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Starred Review. Available in English for the first time in the U.S., Laforet's moody and sepulchral debut novel, a 1945 Spanish cult classic, has been given new life by acclaimed translator Grossman. The story follows 18-year-old Andrea as she spends a year with crazy relatives in a squalid, ramshackle townhouse on Calle de Aribau in post-Civil War Barcelona. Although Andrea is young, she isn't adventurous or carefree like others her age, and much of the action takes place within her extended family's dank flat or along the melancholic city streets immediately surrounding it. But the narrative is no less interesting because of this, as it leaves plenty of room for the larger-than-life characters that occupy the house to fully flex their gross vitality and charming decrepitude. The violent Uncle Juan and his manic wife, Aunt Gloria; the crusty, devilish, magnetic violinist, Uncle Román; insanely embittered Aunt Angustias; and an oblivious, antiquated grandmother each offer up their own chaotic storylines, while perfectly balancing Andrea's stoic, ruminative personality. To compliment their frenetic vignettes, Andrea's narration is gorgeously expressive, rippling with emotion and meaning. U.S.-bound fans of European lit will welcome this Spanish Gothic to the States with open arms and a half-exasperated, "What took you so long?"
Copyright © Reed Business Information, a division of Reed Elsevier Inc. All rights reserved. --This text refers to an out of print or unavailable edition of this title.
Nada is a novel of Spainand of the difficult transition to adulthood. Critics agree that it is a remarkable achievement for so young a voice at the time and one of the best novels written during the Franco regime. Mario Vargas Llosa notes in his introduction that Nada never overtly refers to the Fascist victory, yet "politics weighs on the entire story like an ominous silence." Still, Andrea's grim experiencesfrom navigating the bizarre terrain of her relatives to brokering friendships and sexual relationshipsare far from humorless. Brilliant characterizations, poetic prose, and a clear and sophisticated voice ring true in Edith Grossman's excellent translation. The Los Angeles Times sums up general sentiment: "Nada a coming-of-age novel, but it's also a work of genius, small but indelible."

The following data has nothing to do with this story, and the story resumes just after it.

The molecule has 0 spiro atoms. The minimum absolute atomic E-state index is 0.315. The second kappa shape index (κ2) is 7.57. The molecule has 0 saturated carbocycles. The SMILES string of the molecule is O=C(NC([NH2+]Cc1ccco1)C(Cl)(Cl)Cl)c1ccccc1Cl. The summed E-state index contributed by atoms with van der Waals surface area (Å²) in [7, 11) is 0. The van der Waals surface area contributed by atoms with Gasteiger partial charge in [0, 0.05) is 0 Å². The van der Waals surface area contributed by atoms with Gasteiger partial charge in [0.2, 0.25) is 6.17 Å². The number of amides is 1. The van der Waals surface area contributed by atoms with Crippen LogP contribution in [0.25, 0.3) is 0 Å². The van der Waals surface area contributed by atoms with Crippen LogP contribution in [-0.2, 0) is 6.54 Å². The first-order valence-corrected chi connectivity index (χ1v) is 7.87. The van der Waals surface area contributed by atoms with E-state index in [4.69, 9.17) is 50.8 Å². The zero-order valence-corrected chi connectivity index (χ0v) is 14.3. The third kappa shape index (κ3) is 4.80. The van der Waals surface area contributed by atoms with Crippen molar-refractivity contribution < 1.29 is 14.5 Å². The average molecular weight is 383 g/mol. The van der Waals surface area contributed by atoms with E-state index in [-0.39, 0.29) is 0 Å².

Copyright © 2004 Phillips & Nelson Media, Inc. --This text refers to an out of print or unavailable edition of this title.
This product was the best and is highly recommended to be purchased. Please go out and get it just for a good read if not for school.Published 11 months ago by Shelton Rankin
The best book written in Spain during the Franco era. A kind of gothic coming of age story of an 18 year old orphaned young woman who comes to live with her grandmother, uncles and... Read morePublished 13 months ago by mary knuth
I read this for my Spanish class and was really enchanted with this edition. I am now a big fan of Laforet's work and want to read more Spanish literature.Published 15 months ago by TJM
The book came exactly as described/pictured. I needed this book for a class, and it came within the time I needed it by.Published 15 months ago by pearlgirl917
Carmen Laforet wrote with a quiet beauty. Not really poetic, just an understated elegance. Even the more dramatic or violent scenes have a quieter feeling than you'd expect. Read morePublished 24 months ago by Someone Else
Bought this for a class I was taking and ended up dropping the class. Anybody want to buy a book?Published on November 9, 2012 by Kelly Kelly
Small town girl Andrea comes to live with her relatives in 1940s Barcelona in order to study at the university. Read morePublished on November 16, 2010 by joyful